Question Could hooking up a liquid cooler to case fan plug, with a case fan in the cpufan port cause a cpu or board issue?

Dakoda4

Distinguished
Jul 11, 2012
8
0
18,510
0
I am diagnosing a computer for a friend, and they put in a liquid cpu cooler about 1 month ago. and it starting occasionally not turning on, so they replaced the power supply. I have tested the new power supply, and the case cables for the switch, both are good. Yet still no boot. However I noticed that a case fan was plugged into the cpu fan and the liquid cpu cooler was plugged into a case fan port, with the coolers fan plugged into yet another case fan port instead of the cooler. Specs: MSI ZH77A-G43 MB, EVGA 850 BQ PS, 2 seagate 1tb hdd, 1 SP SSD not sure what size. 8Gx2 Gskill DDR3-1866 & 4Gx2 Gskill DDR3-1600 for RAM. Don't want to take off the cooler to see what processor it has.
 
I am diagnosing a computer for a friend, and they put in a liquid cpu cooler about 1 month ago. and it starting occasionally not turning on, so they replaced the power supply. I have tested the new power supply, and the case cables for the switch, both are good. Yet still no boot. However I noticed that a case fan was plugged into the cpu fan and the liquid cpu cooler was plugged into a case fan port, with the coolers fan plugged into yet another case fan port instead of the cooler. Specs: MSI ZH77A-G43 MB, EVGA 850 BQ PS, 2 seagate 1tb hdd, 1 SP SSD not sure what size. 8Gx2 Gskill DDR3-1866 & 4Gx2 Gskill DDR3-1600 for RAM. Don't want to take off the cooler to see what processor it has.
Why is it connected wrongly ? That should be addressed first.
In any case, if there a fan is not connected or does not get detected properly in CPU_FAN header, most modern MBs will not allow the BOOT to protect CPU.
 
Oct 8, 2020
29
1
35
0
I have my friends using liquid cooler for months now. And they never complained anything about the issue you are thinking may happen in the future. But can't guarantee as I haven't yet used it
 

Mr.Spock

Commendable
Dec 8, 2019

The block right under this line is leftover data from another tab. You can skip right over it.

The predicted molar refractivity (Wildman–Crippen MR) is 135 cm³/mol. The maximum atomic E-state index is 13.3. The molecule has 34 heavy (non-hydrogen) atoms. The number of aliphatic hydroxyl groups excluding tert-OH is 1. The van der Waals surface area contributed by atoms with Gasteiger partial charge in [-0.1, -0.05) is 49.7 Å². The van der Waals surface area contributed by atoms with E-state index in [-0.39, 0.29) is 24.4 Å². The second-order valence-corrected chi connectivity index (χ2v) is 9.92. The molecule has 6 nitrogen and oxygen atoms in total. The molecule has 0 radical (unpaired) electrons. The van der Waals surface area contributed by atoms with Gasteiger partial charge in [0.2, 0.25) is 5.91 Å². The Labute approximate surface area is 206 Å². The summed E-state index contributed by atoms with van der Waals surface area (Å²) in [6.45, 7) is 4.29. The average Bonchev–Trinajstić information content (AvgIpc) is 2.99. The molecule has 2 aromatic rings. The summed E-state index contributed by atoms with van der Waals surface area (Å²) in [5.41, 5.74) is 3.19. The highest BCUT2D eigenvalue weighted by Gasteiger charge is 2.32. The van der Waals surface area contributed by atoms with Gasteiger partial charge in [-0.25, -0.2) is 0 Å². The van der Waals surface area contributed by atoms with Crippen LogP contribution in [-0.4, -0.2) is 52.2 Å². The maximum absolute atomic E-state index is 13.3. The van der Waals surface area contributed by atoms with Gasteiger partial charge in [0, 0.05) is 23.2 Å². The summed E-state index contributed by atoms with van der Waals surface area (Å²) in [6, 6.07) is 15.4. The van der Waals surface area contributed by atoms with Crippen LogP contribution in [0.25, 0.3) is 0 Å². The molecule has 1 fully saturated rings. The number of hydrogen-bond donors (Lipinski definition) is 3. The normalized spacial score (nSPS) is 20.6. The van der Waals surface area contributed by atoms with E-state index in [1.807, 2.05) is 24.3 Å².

1,000
108
1,690
96
the pump being plugged into a case fan header is not a problem. the cooler (radiator) fan should be plugged into the CPU fan in that case though so it responds to CPU temp.
otherwise the cooler fan is cooling in response to system/ambient temps.
 

jasonf2

Honorable
Oct 11, 2015
304
75
10,890
6
The CPU header is by default monitored for rpm in the bios. When a liquid cooler is used there is usually a secondary pump header and potentially a secondary cooler fan header. If the CPU header does not detect rpm it will not post unless the bios is set to ignore the signal. The fact that the case fan was plugged into the header would have allowed the system to post. The danger here though is that the cooler pump was plugged into a case fan header. In any AIO setup the pump should run at near full rpm all of the time, with the radiator fans allowed to throttle to cpu temp. Having it plugged into a chassis header could make the AIO pump potential run at a far lower RPM than it should. Depending on workload this could potentially allow the CPU to overheat. To a certain degree the system will throttle it self. At a certain point the bios will shut down the system to protect itself. Get things plugged into the right spots and I have a feeling that at least some of the issue will be taken care of. The fans on the radiator should be plugged into the CPU fan header if there is no secondary dedicated header. If using a secondary header make sure to set the bios to ignore the cpu fan speed or you will get a post error.
 

ASK THE COMMUNITY

TRENDING THREADS